Why you should care
Because we all know reading to your kids is vital — but so is counting with them.
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Gabriel Garcia, 3, loves his Matchbox cars. Sometimes when he’s playing with them, his mother, Piam, slips in some math practice. “Gabe, how many cars do you see?” She sorts them by color. “How many red cars?” He can count to 10, but she wants to make sure he understands what the numbers mean. “Before, when he started, he was just memorizing,” she explains from their home in Staten Island, New York.
A recent Child Development study underscores the importance of precisely this type of play for budding brains. Beth Casey and other Boston College researchers found that:
3-year-olds whose mothers nurtured their math skills through play — by engaging in labeling set sizes — performed better on preschool and first-grade math skills tests than those whose mothers didn’t.
And it appears the benefits stretch well beyond elementary school: Earlier research revealed that kids with high math skills when they start kindergarten not only perform better in school but go on to earn higher incomes. To unpack the link between math-related activities at home and early numerical skills, Casey and her team zeroed in on the types of activities that foster these skills. They watched videotaped sessions of 140 Boston mothers and their 3-year-olds playing with toy cash registers and LEGO Duplo blocks. The team assessed how often mothers demonstrated behavior supporting the development of three concepts earlier studies had determined were fundamental to kids’ counting knowledge:
- 1) identifying numbers (for instance, asking a child to name the number on a cash register button)
- 2) one-to-one counting (such as counting pennies)
- 3) labeling the size of sets of objects (such as referring to a pair of blocks with the word two)
The researchers then analyzed how the children fared on math tests — given at age 4 and a half, and again in first grade. In the first test, most of the problems were about quantities of objects, while the version they took in first grade also included simple addition and subtraction problems. Turns out the third type of activity — labeling the sizes of sets of objects — was significantly correlated with children’s test performances. This was true even after controlling for mothers’ education level and other factors.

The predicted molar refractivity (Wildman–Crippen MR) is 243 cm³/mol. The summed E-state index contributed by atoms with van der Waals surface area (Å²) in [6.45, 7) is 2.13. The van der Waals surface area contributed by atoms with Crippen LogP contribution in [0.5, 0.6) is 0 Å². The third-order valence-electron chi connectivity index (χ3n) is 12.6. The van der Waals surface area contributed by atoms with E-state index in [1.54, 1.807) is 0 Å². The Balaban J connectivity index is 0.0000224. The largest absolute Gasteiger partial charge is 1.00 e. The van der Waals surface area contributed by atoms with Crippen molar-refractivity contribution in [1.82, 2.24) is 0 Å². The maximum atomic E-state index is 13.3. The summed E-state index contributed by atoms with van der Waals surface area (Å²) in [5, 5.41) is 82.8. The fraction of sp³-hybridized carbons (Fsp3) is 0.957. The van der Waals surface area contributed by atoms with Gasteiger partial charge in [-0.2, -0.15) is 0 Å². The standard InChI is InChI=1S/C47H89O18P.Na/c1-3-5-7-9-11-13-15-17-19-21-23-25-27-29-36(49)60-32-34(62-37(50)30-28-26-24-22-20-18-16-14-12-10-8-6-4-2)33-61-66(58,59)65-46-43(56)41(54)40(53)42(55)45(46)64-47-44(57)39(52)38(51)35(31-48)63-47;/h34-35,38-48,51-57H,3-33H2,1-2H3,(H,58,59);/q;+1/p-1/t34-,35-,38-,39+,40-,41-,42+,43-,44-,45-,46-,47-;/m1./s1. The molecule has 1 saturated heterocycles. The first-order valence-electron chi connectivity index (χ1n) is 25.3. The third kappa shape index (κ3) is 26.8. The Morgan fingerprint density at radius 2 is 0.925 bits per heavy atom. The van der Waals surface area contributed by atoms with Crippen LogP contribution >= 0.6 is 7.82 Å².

It may not be unusual for a kid that age to be able to count a row of three pennies, but, says Elizabeth Gunderson of Temple University, the words one and three “may not have any more meaning than eenie-meenie-miney-mo.” By labeling set sizes, they begin to understand that the last number they say when counting a group of objects represents its quantity — a concept known as cardinality that is crucial for mastering addition and subtraction.
Raising an Einstein — or at least a preschool or first-grade math whiz — might really be as easy as 1, 2, 3.
Still, the study is merely correlative, meaning it’s not conclusive that mothers who label set sizes with their 3-year-olds can accelerate the development of their math skills, Gunderson says. Casey agrees, saying the link between labeling set sizes and later math skills “is only suggestive.” But, she’s quick to add, “It can’t hurt.” And while Casey’s study focused on mothers, it doesn’t mean “just moms can do this,” she says. “Anybody can.”
Start with one object, a jellybean, for instance, and say, “There is one jellybean here. Let’s count it.” Point to the jellybean and say, “There is just one jellybean here.” Repeat with many different types of objects before moving on to two jellybeans, three and so on. Eventually you can start asking, “How many jellybeans are there?” Instruct your child to touch each jellybean as she counts. Then ask again how many jellybeans there are. Patience is required — “It’s a slow process,” Casey notes — but special tools or equipment are not.
Piam Garcia takes advantage of everyday situations, asking Gabe to count kitchen utensils as she pulls them from the drawer. “That’s why this research is exciting,” Casey says. “It’s not something that a parent needs to be trained to do.” Raising an Einstein — or at least a preschool or first-grade math whiz — might really be as easy as 1, 2, 3.